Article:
“One more thing. I want to know what you aren’t telling me. Right now.” But he looked at me, not at Taylor.

I didn’t blink. “I don’t know what you’re talking about.” I didn’t either. I mean, I was hiding everything I could from him. How was I supposed to know what exactly had set off his radar?

“The haunters.”

“Oh. Them.”

Saturday, July 27th, 2013
A snippet for you

In honor of finishing a chapter and also getting my desk today (I can’t wait!) here is a snippet from the nameless WIP for you:

“I’d like to leave now,” she announced. “It was nice to meet you, Lisette.” She turned and stumbled down the trail, her head spinning. Her legs shook and she stumbled over a clump of grass. Her lungs were tight and she could barely breathe. Rounding a bend, she stopped and violently threw up.

“Miss?”

She snapped straight and spun around to find Lisette’s father standing behind her. She wiped her mouth with the back of her hand, her stomach lurching again.

“I’m Lattimer Edwards,” he said, eyeing her warily. He’d been stung only a few times. “I want to thank you for helping my daughter. I owe you a debt.”

Her mouth tightened into a grimacing smile. Some thanks. Men holding her prisoner at gunpoint. Quite the Hallmark moment.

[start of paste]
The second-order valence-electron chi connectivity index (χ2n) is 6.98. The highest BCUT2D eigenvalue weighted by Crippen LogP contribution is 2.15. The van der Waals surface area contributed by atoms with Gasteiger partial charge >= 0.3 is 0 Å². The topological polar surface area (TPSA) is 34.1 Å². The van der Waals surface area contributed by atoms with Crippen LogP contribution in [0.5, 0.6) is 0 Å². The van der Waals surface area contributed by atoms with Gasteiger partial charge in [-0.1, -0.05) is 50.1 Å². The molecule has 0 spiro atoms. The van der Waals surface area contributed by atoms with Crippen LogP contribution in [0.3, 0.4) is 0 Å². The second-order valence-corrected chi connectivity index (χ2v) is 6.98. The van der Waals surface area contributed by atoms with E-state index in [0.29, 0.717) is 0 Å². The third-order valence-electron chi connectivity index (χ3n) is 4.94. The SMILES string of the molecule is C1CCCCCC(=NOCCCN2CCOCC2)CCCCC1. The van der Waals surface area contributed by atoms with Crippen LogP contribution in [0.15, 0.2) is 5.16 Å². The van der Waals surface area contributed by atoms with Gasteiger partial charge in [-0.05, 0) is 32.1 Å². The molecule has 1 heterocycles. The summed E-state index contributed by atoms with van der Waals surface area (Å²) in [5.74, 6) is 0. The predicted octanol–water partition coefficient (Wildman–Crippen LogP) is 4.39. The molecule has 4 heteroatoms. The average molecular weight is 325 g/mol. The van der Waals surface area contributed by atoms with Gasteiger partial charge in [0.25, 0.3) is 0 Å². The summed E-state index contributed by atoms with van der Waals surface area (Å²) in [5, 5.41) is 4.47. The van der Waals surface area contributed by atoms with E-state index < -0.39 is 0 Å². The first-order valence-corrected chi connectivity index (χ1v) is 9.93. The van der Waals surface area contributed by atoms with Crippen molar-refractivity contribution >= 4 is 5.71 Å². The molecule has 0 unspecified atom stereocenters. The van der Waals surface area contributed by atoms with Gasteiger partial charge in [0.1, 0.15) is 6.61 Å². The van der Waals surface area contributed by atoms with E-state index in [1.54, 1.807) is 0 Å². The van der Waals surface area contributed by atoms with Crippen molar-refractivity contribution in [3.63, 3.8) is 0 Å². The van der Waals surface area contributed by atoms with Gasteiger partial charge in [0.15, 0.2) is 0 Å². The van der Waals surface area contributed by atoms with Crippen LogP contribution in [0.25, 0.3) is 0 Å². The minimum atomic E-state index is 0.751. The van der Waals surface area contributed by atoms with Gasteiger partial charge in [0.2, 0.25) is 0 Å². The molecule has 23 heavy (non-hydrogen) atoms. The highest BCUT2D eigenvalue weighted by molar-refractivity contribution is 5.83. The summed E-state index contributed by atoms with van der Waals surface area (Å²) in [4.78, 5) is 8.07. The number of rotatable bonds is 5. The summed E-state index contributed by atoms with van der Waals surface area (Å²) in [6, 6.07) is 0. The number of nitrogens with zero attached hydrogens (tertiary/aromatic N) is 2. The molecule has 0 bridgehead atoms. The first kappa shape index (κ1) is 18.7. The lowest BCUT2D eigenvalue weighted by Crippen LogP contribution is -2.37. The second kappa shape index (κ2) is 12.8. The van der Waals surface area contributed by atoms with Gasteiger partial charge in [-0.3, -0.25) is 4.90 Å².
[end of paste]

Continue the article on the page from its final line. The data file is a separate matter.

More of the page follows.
He seemed to read her mind. “We don’t cotton much to outsiders and we’re protective of our own. I—  My kids are all I’ve got in the world. I have to protect them as I can. You understand.” There wasn’t a hint of apology in his tone; he was merely explaining a hard reality, one that wouldn’t bend for innocent women.

The truth was that she did understand. Or rather, she’d desperately wished for the same sentiment from her own father. He’d failed her abysmally. Understanding, however, didn’t excuse or justfy this man and his companions threatening her.

“Mr. Edwards, while I appreciate your inclination to thank me, I don’t particularly care for your variety of gratitude. So if you don’t mind, and even if you do, I’d just as soon go home and never see you again, especially not on the other end of a gun.”

Taryn swung around again and hadn’t gone but two steps before he spoke again.

“I’m afraid I can’t oblige you,” he said with an odd combination of pride and apology. “I’ve gotta pay my due when I owe it.”

Wednesday, July 24th, 2013
WIP Snippet